Money is not speech, because it has the power to capture actual honest to god speech. On some level, agitprop is a clear and present danger and we must deal with it, and campaign finance reform is one attempt at doing that without trying to identify propaganda speech or severely curtail corporate media. Our political system was designed before entities and people could wield so much social and political power due to technological advances. We must find a way to adapt to this new reality. We may not have the language, ... unlimited campaign donations are weapons of intense power in a war over the distribution of resources. Agitprop works and it is not going to magically stop working. We must talk about this issue on that level first, as campaign finance restrictions are merely one attempt at a solution. Do you not agree that there is a problem? What would your solution be?

    As an amusing aside, is it not the height of irony that the textual originalist found speech == money? I don't see that in my dictionary and I'm pretty positive that wasn't what Madison intended.

    • (Score: 1) by khallow on Friday December 11 2015, @06:56PM

      by khallow (3766) Subscriber Badge on Friday December 11 2015, @06:56PM (#275097) Journal

      Do you contend that unlimited campaign finance doesn't have a deleterious affect by shifting the metric for quality of ideas much more to being about which idea benefits an oligarchic minority in the short term?

      Sure, but the effect is less significant than advertised. First, it's quite easy legally to create such things in the complete absence of money via passing laws/regulations for votes. For example, labor unions, large groups of people with common interests (farmers, gun owners), and high employment businesses with political interests. Then there are the illegal means of bribing politicians which would work moderately better (since limited or no cash means politicians have a lower price tag as a whole by this means).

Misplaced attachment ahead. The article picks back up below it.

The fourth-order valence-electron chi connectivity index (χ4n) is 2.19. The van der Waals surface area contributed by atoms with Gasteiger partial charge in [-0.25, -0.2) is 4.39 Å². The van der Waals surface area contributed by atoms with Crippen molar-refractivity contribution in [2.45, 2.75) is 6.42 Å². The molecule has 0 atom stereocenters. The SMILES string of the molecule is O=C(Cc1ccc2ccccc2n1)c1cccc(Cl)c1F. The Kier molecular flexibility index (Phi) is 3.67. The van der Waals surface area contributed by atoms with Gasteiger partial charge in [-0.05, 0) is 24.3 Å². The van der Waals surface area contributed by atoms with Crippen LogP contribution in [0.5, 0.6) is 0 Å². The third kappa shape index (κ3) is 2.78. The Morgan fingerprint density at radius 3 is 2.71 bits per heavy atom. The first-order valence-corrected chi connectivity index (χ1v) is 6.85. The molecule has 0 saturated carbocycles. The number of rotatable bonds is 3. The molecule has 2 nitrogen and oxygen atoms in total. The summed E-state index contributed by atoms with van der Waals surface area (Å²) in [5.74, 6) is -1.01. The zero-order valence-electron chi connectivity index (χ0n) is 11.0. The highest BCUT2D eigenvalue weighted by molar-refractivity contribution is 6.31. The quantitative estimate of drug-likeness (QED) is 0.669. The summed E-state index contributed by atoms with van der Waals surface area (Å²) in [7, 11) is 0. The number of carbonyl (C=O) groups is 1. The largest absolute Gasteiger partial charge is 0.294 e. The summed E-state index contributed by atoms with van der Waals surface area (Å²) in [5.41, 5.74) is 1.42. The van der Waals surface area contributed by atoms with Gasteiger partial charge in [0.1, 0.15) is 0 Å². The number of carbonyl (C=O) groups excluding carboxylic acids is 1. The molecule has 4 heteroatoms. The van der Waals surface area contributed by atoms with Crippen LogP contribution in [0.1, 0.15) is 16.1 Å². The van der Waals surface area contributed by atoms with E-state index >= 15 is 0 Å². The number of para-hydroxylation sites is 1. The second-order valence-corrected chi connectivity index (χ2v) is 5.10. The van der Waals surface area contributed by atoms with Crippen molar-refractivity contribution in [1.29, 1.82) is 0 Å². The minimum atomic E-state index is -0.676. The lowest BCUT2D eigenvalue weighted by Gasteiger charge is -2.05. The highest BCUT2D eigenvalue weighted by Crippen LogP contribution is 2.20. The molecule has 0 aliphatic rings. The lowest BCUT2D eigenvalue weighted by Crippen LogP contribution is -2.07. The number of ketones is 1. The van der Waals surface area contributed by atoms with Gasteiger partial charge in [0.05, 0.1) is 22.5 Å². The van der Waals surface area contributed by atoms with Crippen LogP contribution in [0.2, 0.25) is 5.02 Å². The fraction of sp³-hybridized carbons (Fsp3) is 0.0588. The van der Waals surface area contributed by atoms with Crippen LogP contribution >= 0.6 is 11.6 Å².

Second, even in the presence of the First Amendment and corporate personhood, there are a number of constitutional ways to limit the otherwise unlimited such as making all such donations public knowledge, capping the donation size, restricting movement of government employees from decision making positions in government to parties affected by those decisions, and imposing and enforcing harsher criminal and civil punishments for corruption and election/voting misconduct/gross incompetence.

  • (Score: 2) by J053 on Friday December 11 2015, @08:26PM

    by J053 (3532) <{dakine} {at} {}> on Friday December 11 2015, @08:26PM (#275133) Homepage
    OK - as an individual, I am limited to $2700 in donations to any candidate for election in each of the primary election and general election cycles. I can give as much as I want to a political party (or several parties, if I so desire). I suggest all organizations be subject to the same limits.

    Now, that doesn't stop me, as an individual, on my own account, from spending as much as I want to advocate for a particular candidate or position - as long as such advocacy is not coordinated with the candidate's campaign organization in any way. This was the core of Citizens United and, while I don't like what has resulted, that was arguably a correct ruling.

    What needs to be done is a revision of the rules that apply to tax-exempt organizations - go back to the original intent and forbid any political activity from a tax-exempt entity. If corporations or unions or any other organization want to be politically active, they can damn well pay income tax on their contributions. Oh, and do away with these anonymous contribution PACs, too.